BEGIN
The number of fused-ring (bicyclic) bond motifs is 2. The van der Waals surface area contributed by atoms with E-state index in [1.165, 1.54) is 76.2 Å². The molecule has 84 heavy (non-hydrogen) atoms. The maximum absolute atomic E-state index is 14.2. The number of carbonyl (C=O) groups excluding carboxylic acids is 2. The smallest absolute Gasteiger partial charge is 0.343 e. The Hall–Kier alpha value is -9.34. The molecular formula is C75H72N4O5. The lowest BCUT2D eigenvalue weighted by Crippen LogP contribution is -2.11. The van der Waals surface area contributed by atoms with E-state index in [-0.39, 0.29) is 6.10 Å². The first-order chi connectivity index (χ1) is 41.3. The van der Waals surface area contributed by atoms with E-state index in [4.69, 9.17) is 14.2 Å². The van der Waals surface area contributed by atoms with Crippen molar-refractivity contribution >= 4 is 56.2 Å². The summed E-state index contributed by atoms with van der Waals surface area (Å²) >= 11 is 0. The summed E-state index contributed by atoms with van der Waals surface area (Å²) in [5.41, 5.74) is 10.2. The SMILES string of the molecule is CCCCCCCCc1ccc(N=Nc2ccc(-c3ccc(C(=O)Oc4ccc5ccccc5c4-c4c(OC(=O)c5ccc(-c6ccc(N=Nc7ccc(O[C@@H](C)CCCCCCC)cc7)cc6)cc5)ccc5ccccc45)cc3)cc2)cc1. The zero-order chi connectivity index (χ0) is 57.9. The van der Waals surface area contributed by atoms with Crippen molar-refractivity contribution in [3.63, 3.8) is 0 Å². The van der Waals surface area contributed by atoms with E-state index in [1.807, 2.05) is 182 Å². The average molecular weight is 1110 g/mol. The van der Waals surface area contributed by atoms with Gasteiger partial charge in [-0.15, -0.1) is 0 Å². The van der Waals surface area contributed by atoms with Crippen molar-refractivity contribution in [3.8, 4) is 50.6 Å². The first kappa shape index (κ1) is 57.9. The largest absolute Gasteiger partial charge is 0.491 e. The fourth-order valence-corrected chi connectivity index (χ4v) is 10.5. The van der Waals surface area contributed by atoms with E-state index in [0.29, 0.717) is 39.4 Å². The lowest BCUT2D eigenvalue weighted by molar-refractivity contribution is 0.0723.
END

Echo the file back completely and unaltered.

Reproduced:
The number of fused-ring (bicyclic) bond motifs is 2. The van der Waals surface area contributed by atoms with E-state index in [1.165, 1.54) is 76.2 Å². The molecule has 84 heavy (non-hydrogen) atoms. The maximum absolute atomic E-state index is 14.2. The number of carbonyl (C=O) groups excluding carboxylic acids is 2. The smallest absolute Gasteiger partial charge is 0.343 e. The Hall–Kier alpha value is -9.34. The molecular formula is C75H72N4O5. The lowest BCUT2D eigenvalue weighted by Crippen LogP contribution is -2.11. The van der Waals surface area contributed by atoms with E-state index in [-0.39, 0.29) is 6.10 Å². The first-order chi connectivity index (χ1) is 41.3. The van der Waals surface area contributed by atoms with E-state index in [4.69, 9.17) is 14.2 Å². The van der Waals surface area contributed by atoms with Crippen molar-refractivity contribution >= 4 is 56.2 Å². The summed E-state index contributed by atoms with van der Waals surface area (Å²) >= 11 is 0. The summed E-state index contributed by atoms with van der Waals surface area (Å²) in [5.41, 5.74) is 10.2. The SMILES string of the molecule is CCCCCCCCc1ccc(N=Nc2ccc(-c3ccc(C(=O)Oc4ccc5ccccc5c4-c4c(OC(=O)c5ccc(-c6ccc(N=Nc7ccc(O[C@@H](C)CCCCCCC)cc7)cc6)cc5)ccc5ccccc45)cc3)cc2)cc1. The zero-order chi connectivity index (χ0) is 57.9. The van der Waals surface area contributed by atoms with Crippen molar-refractivity contribution in [3.63, 3.8) is 0 Å². The van der Waals surface area contributed by atoms with E-state index in [1.807, 2.05) is 182 Å². The average molecular weight is 1110 g/mol. The van der Waals surface area contributed by atoms with Gasteiger partial charge in [-0.15, -0.1) is 0 Å². The van der Waals surface area contributed by atoms with Crippen molar-refractivity contribution in [3.8, 4) is 50.6 Å². The first kappa shape index (κ1) is 57.9. The largest absolute Gasteiger partial charge is 0.491 e. The fourth-order valence-corrected chi connectivity index (χ4v) is 10.5. The van der Waals surface area contributed by atoms with E-state index in [0.29, 0.717) is 39.4 Å². The lowest BCUT2D eigenvalue weighted by molar-refractivity contribution is 0.0723.